So this is Bali. We made it to Sanur, which is on the east coast of the southern peninsula of Bali, and have found paradise. More on this later though, lets get you caught up on last week. We spent our first 12 days here in Kuta due to its proximity to the airport and good hotel selection. We wanted to get our bearings and be able to rest up and make our plans for the rest of this leg of our journey. Since my last post, a lot has happened. First off, let me say that the Balinese people are some of the most genuine and friendly hosts I have ever encountered in my travels. Even in Kuta, which is a very chaotic place, the locals are willing to go out of their way to talk to you and help in any way. Quick to flash a smile and a "selamat pagi" - good morning, or "selamat siang" - good afternoon. I have never felt so welcome in a place that is foreign to me. The crime rate is extremely low here due to the belief in karma...a great way to lead ones life and something I try to follow on a daily basis.
A couple days after arriving in Bali the super moon was happening (which I had forgotten about), MJ and I were lucky enough to witness a beach procession of Krishna's (Hare Krishna) celebrating the event. They marched and danced and sang their way down the beach inviting anybody to join them as they went. It was easy to get caught up in the moment. The Krishna movement sometimes gets a bad rap, but I have found them to be pretty cool. They know who they are and are unapologetic about their beliefs which may seem foreign to most. They are welcoming of outsiders, but not aggressive. They have massive amounts of love for each other and those not part of the movement.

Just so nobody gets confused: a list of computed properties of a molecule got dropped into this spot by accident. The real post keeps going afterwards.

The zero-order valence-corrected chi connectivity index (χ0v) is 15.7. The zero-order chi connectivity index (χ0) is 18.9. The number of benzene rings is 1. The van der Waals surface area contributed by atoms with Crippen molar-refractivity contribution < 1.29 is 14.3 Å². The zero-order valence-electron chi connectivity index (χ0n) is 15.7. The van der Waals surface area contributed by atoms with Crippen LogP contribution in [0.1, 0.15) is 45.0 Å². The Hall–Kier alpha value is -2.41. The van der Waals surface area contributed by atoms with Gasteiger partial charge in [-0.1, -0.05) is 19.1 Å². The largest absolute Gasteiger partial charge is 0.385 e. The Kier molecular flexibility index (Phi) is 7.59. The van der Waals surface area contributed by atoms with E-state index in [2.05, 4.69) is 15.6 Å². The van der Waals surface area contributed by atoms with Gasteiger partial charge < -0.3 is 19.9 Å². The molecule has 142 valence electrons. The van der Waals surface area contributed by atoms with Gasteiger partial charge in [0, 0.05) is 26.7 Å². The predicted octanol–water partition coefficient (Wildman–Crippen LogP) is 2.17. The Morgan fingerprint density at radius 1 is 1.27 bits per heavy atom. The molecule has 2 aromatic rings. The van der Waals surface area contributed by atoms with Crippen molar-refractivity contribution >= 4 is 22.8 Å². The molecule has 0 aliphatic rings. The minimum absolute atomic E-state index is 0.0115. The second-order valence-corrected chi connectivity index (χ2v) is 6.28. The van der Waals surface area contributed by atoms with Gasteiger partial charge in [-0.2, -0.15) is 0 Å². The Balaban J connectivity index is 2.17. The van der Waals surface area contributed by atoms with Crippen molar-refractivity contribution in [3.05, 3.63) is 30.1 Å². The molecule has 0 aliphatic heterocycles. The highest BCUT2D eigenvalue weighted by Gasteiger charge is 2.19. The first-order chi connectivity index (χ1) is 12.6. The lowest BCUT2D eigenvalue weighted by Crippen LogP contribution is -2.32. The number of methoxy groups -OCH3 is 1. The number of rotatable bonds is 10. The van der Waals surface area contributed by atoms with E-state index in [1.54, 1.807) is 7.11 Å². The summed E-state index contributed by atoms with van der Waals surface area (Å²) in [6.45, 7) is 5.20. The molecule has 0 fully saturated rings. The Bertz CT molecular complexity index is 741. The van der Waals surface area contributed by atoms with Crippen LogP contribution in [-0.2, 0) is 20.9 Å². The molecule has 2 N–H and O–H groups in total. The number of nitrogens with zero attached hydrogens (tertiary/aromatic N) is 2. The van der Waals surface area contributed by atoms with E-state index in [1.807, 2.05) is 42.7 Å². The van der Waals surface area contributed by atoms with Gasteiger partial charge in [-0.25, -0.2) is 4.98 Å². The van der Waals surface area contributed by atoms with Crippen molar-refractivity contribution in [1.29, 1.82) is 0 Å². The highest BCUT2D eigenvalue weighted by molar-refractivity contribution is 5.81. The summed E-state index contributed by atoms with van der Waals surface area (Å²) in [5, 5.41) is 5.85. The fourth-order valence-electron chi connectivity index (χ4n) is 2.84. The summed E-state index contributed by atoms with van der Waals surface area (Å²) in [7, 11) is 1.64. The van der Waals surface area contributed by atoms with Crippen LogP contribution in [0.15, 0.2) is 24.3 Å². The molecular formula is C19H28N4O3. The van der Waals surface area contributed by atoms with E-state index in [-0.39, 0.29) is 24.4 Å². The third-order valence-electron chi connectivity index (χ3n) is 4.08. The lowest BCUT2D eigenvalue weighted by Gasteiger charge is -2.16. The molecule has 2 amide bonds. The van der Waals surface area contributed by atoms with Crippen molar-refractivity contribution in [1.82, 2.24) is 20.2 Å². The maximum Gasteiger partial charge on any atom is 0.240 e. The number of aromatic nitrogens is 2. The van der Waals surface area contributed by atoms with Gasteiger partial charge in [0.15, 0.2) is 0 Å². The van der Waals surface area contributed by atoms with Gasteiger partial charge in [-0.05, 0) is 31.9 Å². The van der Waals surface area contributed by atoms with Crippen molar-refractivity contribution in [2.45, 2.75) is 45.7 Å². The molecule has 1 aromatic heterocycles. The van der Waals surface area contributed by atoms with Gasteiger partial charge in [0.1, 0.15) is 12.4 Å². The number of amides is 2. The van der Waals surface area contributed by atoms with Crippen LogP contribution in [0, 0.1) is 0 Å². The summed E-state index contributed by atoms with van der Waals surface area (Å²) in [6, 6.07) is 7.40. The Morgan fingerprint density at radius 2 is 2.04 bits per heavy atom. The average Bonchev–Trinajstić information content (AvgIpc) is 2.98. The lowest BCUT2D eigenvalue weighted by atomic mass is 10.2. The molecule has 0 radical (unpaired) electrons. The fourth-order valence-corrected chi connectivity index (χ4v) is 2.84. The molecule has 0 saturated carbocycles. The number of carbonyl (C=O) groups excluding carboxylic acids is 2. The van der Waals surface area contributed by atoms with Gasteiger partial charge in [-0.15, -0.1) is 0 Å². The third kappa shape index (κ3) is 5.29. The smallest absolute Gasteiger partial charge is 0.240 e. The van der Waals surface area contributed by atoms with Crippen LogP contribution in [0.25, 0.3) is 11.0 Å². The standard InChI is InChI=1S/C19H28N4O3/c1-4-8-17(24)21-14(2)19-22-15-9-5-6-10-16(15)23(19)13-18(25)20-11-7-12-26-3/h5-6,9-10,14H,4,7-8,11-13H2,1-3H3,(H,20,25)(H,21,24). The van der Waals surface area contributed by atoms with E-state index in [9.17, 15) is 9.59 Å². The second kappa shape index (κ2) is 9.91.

While at Kuta beach, MJ and I of course went searching for a bar to hang out at and enjoy the company of others- we found that the small bars that dot the beaches to be perfect. They are nothing more than a cooler full of beer, a couple chairs and some umbrellas. Each "bar" is run by a local who has licensed their spot so you can always count on your bar to be in the same place, which is good because there are so many and they tend to blend together. Teo was the owner of the one we found. The first night there we were short on cash (still getting accustomed to the values of money there, as the US dollar is worth 14 times as much as their currency). He graciously told us to pay next time, trusting us to come back- which we did for the rest of our time in Kuta.
As I am writing this post, it is 730 am in Sanur. I know this not because we have a clock in the house (we do not), but because the students are arriving at the elementary school right next door to us. This is amusing because we also had a elementary school next door at the hotel in Kuta. So far the schools seem very different. The One in Kuta was a constant source of noise, so much so that i wondered if it was a daycare or a school, If they weren't singing they were screaming. The school here in Sanur is much more sedate, as if actual instruction is being delivered. I wonder if the other school was government vs private? Could the government schools focus more on social skills to prepare students for the largest job sector? (hospitality accounts for 80% of employment in Bali).
MJ and I were able to explore some of the southern peninsula this week, and I really wanted to visit Pandang Padang in Uluwatu. In addition to having some of the worlds greatest surf breaks, the area is home to one of the largest and most important temples, Pura Luhur (the Sea Temple). It stands on the edge of a cliff that drops 300 feet to the sea. The temple is dedicated to Sang Hyang Widhi Was in his manifestation as Rudra (a storm god and embodiment of wildness and unpredictable danger). The site is also home to thousands of monkeys, notorious for snatching visitors belongings. They typically can be persuaded to give up their find for fruit or candy but not always. While we were there we saw one steal the sandals from a visitor...when they tried to trade for a candy bar the monkey took both and ran! The temple was a truly beautiful place and a nice stop off on our way to Padang Padang, where we will be spending our last two weeks in Bali. I am hoping the ocean swell lives up to its legend when we come back as the waves were pretty tame on the day we visited. The town is small and quirky though, just the way we like it!